How to add virtual desktops to your PC without upgrading to Windows 10

For years, both Mac and Linux users have taken advantage of virtual desktops that let you create multiple desktop work spaces on your PC. Finally, Microsoft is getting into the game by adding this feature into Windows 10. But the truth is, Windows has supported this capability for some time—Microsoft just never enabled it by default. So how do you get multiple desktops? All it takes is a small download from a Microsoft site.

There are many reasons you might want to use multiple desktops on a single computer. If you don’t have a multi-monitor set-up, for example, you can use multiple desktops to keep organized. You could have one desktop set-up with productivity apps, and a second with entertainment such as a music player. You may even prefer to have your email open on its own desktop to stop yourself from reacting to every message that hits your inbox.

How to go multi-desktop

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Two tools that help you stop over-using words in your documents

I go through phases with my writing. Sometimes I feel like every second sentence needs to start with “but,” then I start using “however,” which becomes “nevertheless,” and on and on it goes until the bad habit stops.

For times like those, it’s handy to use a word frequency tool to understand how often I’m using problem words. Here are two ways to get that done. One is easy and the other is a little advanced.

Web app solution

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How to keep track of Beats 1 playlists even when you're not "tuned in"

The music streaming revolution has arrived in the form of Apple Music—or so say the reviewers anyway. Services like Rhapsody, Rdio, and Spotify have been around for a while, but Apple Music’s features are getting a lot people excited. Alongside Apple Music’s new streaming service is Beats 1, a live streaming 24/7 radio station with DJs from around the world.

Even if you decide not to sign-up for Apple Music, you can listen to Beats 1 for free. But if you don’t want to bother with booting up iTunes 12.2 to listen on your PC or Mac, you aren’t ready to upgrade your iOS device to iOS 8.4 (or you have an Android phone, which won’t get Apple Music until the fall), or you just want an accessory to keep track of what the radio station is playing, here are a few tools that can help. 

Tweeting Beats 1

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Turn multi-page web articles into a single, scrolling page with this extension

This one’s for the anti-clickers. Despite fast Internet connections and zippy PCs, web designers still like to organize really long content into multiple pages. That can be for financial reasons (more clicks equals more ads thus more revenue) or just because the designer thinks it’s more manageable for the reader. Visual content in particular suits itself well to slideshows.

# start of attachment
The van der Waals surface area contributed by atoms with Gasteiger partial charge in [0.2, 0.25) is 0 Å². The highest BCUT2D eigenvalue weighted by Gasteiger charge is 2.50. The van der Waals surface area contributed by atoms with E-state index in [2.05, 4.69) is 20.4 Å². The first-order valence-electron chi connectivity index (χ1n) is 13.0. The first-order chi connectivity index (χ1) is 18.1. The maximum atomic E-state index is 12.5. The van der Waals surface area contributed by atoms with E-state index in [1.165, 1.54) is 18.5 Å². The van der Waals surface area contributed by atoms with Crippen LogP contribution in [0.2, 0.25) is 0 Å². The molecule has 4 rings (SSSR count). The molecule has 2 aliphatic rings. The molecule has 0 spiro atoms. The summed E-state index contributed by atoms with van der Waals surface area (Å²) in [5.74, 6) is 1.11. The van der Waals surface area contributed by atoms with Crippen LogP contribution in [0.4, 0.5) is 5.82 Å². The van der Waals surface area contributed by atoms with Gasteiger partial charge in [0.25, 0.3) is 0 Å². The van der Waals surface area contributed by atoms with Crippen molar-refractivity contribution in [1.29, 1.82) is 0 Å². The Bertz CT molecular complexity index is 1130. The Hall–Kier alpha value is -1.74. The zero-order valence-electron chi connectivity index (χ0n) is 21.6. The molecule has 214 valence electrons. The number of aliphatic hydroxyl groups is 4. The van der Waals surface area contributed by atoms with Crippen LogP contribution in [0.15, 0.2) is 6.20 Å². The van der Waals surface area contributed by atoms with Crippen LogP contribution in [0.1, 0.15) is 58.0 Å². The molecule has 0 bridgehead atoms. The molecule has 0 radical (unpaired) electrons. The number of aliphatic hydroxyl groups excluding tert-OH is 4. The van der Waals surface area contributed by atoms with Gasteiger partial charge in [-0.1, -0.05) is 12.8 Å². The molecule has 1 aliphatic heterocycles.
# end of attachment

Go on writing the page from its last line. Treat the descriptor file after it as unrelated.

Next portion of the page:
But the downside for the user is you have to constantly click through to the next page, whether it’s a Google search, or a lengthy news article. All that clicking can interrupt your concentration.

There are a whole bunch of add-ons that try to solve this problem. To save you a few clicks they automatically load multi-page content while you scroll. I’ve been trying out a bunch of these add-ons. Some work really well, some don’t work at all, and some seemed a little sketchy.

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Panic Button for Chrome hides your online shenanigans

“Quick! The boss is coming shut down that MLB stream!”

Too late, you’re caught.

Lucky for you, the boss pulled up a chair to watch the game too, but you can’t always count on near misses to get you through your slack-off time at work. That’s why it’s good to know about a great little tool available in the Chrome Web Store called Panic Button from the VPN specialists at HideMyAss.

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Stream music from your PC to almost any device with this free tool

Here’s a fun tip to get your week off to a good start: an easy and free way to turn your PC into an audio streaming center that broadcasts to almost any web-capable device in your house. This can be handy if you don’t have access to Spotify on a game console, or you have audio tracks on your PC that you don’t have on your smartphone or tablet.

Whatever the reason, Stream What You Hear (SWYH) can help send audio to pretty much any device on the same network with a web browser or UPnP/DLNA functionality. This Windows-only software takes whatever’s pumping through your sound card and turns it into an audio stream. You can even mute the streaming PC and your other devices will keep rocking.

To be sure, this is what you’d call a low-buck solution with some drawbacks. For example, let’s say you’re partying to the Red Hot Chili Peppers and an audio alert for instant messaging or Skype starts ringing; you’ll hear it on the receiving device. That has its advantages if you need that alert while you’re in the kitchen, but isn’t so great if you want uninterrupted music.

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